ANS is committed to advancing, fostering, and promoting the development and application of nuclear sciences and technologies to benefit society.
Explore the many uses for nuclear science and its impact on energy, the environment, healthcare, food, and more.
Isotopes & Radiation
Members are devoted to applying nuclear science and engineering technologies involving isotopes, radiation applications, and associated equipment in scientific research, development, and industrial processes. Their interests lie primarily in education, industrial uses, biology, medicine, and health physics. Division committees include Analytical Applications of Isotopes and Radiation, Biology and Medicine, Radiation Applications, Radiation Sources and Detection, and Thermal Power Sources.
2021 Student Conference
April 8–10, 2021
North Carolina State University|Raleigh Marriott City Center
The Standards Committee is responsible for the development and maintenance of voluntary consensus standards that address the design, analysis, and operation of components, systems, and facilities related to the application of nuclear science and technology. Find out What’s New, check out the Standards Store, or Get Involved today!
Latest Magazine Issues
Latest Journal Issues
Nuclear Science and Engineering
Fusion Science and Technology
A day in the life of the nuclear community
The November issue of Nuclear News is focused on the individuals who make up our nuclear community.
We invited a small group of those individuals to tell us about their day-to-day work in some of the many occupations and applications of nuclear science and technology, and they responded generously. They were ready to tell us about the part they play, together with colleagues and team members, in supplying clean energy, advancing technology, protecting safety and health, and exploring fundamental science.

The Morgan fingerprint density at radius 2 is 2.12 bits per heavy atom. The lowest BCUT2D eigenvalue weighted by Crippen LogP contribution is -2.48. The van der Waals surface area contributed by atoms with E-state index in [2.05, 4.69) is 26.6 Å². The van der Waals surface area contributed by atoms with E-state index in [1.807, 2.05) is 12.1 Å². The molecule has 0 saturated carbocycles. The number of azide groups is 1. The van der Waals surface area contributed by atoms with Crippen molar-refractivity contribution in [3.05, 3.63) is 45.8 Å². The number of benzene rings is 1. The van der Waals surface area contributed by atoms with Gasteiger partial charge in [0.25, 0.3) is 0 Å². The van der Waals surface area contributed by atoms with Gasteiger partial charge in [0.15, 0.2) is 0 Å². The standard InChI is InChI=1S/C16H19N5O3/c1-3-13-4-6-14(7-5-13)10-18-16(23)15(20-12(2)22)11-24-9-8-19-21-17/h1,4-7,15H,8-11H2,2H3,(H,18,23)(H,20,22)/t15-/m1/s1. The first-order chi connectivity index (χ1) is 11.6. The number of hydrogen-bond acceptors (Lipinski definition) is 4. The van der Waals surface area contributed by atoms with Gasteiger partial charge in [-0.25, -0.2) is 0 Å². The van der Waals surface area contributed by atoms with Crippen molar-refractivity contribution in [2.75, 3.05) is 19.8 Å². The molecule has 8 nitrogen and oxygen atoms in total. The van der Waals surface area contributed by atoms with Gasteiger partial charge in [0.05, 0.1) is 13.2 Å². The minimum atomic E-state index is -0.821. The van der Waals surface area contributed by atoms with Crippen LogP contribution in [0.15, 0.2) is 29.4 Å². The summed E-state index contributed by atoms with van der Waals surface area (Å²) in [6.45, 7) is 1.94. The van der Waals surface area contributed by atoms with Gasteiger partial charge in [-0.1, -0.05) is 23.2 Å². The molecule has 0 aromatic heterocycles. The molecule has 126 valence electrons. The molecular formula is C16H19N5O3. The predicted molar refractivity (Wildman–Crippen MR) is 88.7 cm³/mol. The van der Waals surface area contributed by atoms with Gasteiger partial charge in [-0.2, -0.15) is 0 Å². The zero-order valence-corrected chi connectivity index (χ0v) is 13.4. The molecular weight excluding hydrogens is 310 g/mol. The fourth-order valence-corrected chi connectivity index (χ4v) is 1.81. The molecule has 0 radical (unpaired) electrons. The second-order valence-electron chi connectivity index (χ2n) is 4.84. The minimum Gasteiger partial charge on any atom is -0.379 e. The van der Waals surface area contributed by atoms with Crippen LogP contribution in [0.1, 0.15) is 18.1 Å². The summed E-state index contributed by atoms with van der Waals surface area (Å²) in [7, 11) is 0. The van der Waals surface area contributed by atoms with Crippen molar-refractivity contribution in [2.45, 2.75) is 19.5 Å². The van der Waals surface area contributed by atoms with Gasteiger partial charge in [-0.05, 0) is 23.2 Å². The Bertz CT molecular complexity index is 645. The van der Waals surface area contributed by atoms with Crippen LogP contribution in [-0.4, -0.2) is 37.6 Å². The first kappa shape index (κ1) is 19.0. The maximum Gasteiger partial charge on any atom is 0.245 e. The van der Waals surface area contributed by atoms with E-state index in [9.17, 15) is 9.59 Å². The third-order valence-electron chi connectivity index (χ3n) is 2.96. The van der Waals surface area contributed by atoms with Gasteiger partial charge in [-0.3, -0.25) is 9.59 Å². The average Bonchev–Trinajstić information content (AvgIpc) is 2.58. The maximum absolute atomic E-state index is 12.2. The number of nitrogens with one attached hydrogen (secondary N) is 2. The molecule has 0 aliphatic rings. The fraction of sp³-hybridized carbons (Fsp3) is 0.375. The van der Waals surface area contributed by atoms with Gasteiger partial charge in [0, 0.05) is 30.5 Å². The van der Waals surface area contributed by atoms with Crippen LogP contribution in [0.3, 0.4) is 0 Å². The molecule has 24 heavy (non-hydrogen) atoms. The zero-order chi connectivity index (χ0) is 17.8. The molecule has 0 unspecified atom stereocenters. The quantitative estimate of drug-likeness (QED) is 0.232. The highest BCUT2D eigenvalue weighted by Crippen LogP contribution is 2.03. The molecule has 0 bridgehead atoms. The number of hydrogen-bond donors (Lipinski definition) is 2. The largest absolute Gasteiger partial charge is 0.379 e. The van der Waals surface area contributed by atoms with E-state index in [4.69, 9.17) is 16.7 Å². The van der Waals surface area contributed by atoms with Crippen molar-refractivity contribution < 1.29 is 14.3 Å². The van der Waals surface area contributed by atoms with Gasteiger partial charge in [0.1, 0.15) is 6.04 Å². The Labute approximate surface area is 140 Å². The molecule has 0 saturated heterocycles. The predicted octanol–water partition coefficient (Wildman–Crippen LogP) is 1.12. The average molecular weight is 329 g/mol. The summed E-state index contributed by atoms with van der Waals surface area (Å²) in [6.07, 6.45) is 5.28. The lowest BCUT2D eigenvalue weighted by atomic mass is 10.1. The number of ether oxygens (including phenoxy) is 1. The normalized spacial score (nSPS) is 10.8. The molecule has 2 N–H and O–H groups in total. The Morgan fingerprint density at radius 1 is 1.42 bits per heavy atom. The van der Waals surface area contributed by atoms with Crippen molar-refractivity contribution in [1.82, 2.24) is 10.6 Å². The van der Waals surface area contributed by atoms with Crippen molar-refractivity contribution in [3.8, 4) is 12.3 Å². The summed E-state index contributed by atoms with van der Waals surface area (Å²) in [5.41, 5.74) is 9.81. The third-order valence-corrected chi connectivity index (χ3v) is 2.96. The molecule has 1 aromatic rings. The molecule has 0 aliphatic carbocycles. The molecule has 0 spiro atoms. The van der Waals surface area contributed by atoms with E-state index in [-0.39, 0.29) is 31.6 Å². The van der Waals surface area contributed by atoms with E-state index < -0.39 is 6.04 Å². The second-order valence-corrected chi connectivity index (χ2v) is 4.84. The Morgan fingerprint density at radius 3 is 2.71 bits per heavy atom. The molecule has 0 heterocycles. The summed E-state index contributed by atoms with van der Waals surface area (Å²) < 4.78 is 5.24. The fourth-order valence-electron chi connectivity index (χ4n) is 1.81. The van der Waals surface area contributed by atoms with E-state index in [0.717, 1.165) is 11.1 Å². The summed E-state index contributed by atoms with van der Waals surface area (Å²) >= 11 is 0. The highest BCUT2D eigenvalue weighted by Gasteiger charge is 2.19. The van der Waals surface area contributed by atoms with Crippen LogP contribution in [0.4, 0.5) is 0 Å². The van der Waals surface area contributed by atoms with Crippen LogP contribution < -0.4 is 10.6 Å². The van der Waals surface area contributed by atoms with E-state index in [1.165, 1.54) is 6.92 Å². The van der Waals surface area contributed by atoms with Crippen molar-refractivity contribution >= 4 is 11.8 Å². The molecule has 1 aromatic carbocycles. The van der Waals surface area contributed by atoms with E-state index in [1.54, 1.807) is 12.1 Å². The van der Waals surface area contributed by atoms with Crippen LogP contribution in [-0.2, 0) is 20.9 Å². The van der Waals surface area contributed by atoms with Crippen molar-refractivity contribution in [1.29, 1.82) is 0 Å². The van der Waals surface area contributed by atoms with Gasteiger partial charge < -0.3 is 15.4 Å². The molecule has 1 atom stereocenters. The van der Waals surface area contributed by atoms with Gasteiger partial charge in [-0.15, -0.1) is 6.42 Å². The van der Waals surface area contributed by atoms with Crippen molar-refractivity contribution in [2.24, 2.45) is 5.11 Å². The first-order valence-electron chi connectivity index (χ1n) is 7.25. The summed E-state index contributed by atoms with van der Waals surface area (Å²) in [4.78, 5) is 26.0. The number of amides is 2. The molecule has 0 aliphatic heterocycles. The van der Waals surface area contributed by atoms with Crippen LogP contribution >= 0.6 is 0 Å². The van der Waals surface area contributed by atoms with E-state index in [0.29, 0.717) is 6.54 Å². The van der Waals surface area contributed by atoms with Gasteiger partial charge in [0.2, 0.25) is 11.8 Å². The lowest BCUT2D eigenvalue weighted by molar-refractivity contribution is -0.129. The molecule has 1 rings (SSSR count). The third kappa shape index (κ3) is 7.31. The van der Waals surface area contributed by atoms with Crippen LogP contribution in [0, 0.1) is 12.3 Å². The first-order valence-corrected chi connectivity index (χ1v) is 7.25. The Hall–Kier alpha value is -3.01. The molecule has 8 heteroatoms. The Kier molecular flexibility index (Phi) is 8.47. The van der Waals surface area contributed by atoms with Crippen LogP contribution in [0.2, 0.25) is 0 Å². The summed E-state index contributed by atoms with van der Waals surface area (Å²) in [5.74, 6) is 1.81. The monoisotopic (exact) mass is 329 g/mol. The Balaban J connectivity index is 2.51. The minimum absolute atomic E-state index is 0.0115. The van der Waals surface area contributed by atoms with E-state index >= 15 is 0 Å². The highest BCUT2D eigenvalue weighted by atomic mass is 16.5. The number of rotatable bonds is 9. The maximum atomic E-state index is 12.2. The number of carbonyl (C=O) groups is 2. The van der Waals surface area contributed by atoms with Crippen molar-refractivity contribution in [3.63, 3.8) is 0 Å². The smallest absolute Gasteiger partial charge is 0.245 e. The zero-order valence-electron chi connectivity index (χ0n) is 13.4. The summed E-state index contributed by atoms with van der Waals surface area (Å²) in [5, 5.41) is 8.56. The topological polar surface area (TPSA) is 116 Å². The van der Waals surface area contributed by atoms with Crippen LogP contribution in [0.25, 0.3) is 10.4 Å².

In these pages, we see a community that can celebrate both those workdays that record progress moving at a steady pace and the exceptional days when a goal is reached, a briefing is delivered, a contract goes through, a discovery is made, or an unforeseen challenge is overcome.
The Nuclear News staff hopes that you enjoy meeting these members of our community—or maybe get reacquainted with friends—through their words and photos.
Paul W. Humrickhouse, Brad J. Merrill, Su-Jong Yoon, Lee C. Cadwallader
Fusion Science and Technology | Volume 75 | Number 8 | November 2019 | Pages 973-1001
Technical Paper | dx.doi.org/10.1080/15361055.2019.1658464
Articles are hosted by Taylor and Francis Online.
In this work we consider some of the safety implications of using liquid metal (LM) plasma-facing components (PFCs) in future fusion reactors. Candidate LMs include lithium, tin, and tin-lithium alloys, and we consider a modified Fusion Nuclear Science Facility design with a dual-cooled lead-lithium blanket and fast-flowing LM first wall and divertor consisting of each of these aforementioned metals. Tin and tin-lithium PFCs are found to have little impact on the potential source terms, including tritium and activation product releases during an accident as well as tritium permeation losses during normal operation, relative to the lead-lithium blanket. For a lithium PFC, chemical reactivity and high tritium inventories are additional concerns. We outline some necessary safety precautions for lithium systems and review the relevant operating experience of sodium-cooled fission reactors. Design constraints to keep the tritium inventory low in such a lithium system are outlined, including in the tritium extraction system, which will have to rely on different techniques than envisioned for other LMs such as PbLi, Sn, and SnLi, which have a much lower tritium solubility than lithium. Development of such extraction systems is significant research and development needed prior to deployment of lithium PFCs.